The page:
In a letter to Vietnam War veteran Charles McDuff, Major General Franklin Davis, Jr. said, “The United States Army has never condoned wanton killing or disregard for human life.” McDuff had written a letter to President Richard Nixon in January 1971, telling him that he had witnessed U.S. soldiers abusing and killing Vietnamese civilians and informing him that many My Lais had taken place during the war. He pleaded with Nixon to bring the killing to an end. The White House sent the letter to the general, and this was his reply.… McDuff’s letter and Davis’s response are quoted in Nick Turse’s Kill Anything That Moves: The Real American War in Vietnam, the most recent book to demonstrate beyond doubt that the general’s words were a lie.… In what follows, I use Turse’s work, along with several other books, articles, and films, as scaffolds from which to construct an analysis of how the war was conducted, what its consequences have been for the Vietnamese, how the nature of the war generated ferocious opposition to it (not least by a brave core of U.S. soldiers), how the war’s history has been whitewashed, and why it is important to both know what happened in Vietnam and why we should not forget it.… | more |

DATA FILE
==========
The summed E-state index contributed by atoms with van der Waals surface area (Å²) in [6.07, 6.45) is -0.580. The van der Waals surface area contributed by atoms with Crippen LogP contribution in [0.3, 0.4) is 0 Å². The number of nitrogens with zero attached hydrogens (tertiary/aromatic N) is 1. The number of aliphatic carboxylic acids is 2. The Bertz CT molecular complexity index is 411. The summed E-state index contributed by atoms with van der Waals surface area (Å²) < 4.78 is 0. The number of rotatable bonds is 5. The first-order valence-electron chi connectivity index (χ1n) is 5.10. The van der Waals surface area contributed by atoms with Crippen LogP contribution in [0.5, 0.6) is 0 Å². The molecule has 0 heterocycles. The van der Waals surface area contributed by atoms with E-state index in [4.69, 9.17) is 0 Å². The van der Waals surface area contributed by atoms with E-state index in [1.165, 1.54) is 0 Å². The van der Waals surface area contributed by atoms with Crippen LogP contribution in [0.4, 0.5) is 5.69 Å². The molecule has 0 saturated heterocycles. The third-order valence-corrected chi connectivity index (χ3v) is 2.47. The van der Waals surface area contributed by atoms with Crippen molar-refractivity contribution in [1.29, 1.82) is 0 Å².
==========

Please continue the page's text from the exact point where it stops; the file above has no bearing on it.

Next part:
The Scars of the Ghetto

The article that appears below is reprinted from the February 1965 issue of Monthly Review. Despite her small body of work and short life, Lorraine Hansberry (1930–1965) is considered one of the great African-American dramatists of the twentieth century. Her play A Raisin in the Sun (1959) is required reading, and performed regularly, in high schools and colleges nationwide, as well as on Broadway and London’s West End. Hansberry’s association with the left, and especially with Monthly Review, began in her teenage years. When she moved to New York, she became good friends with Leo Huberman and Paul M. Sweezy. In spring 1964, although terminally ill with pancreatic cancer, she left her hospital bed to speak at a benefit for Monthly Review Press; her speech appeared posthumously as the article below.…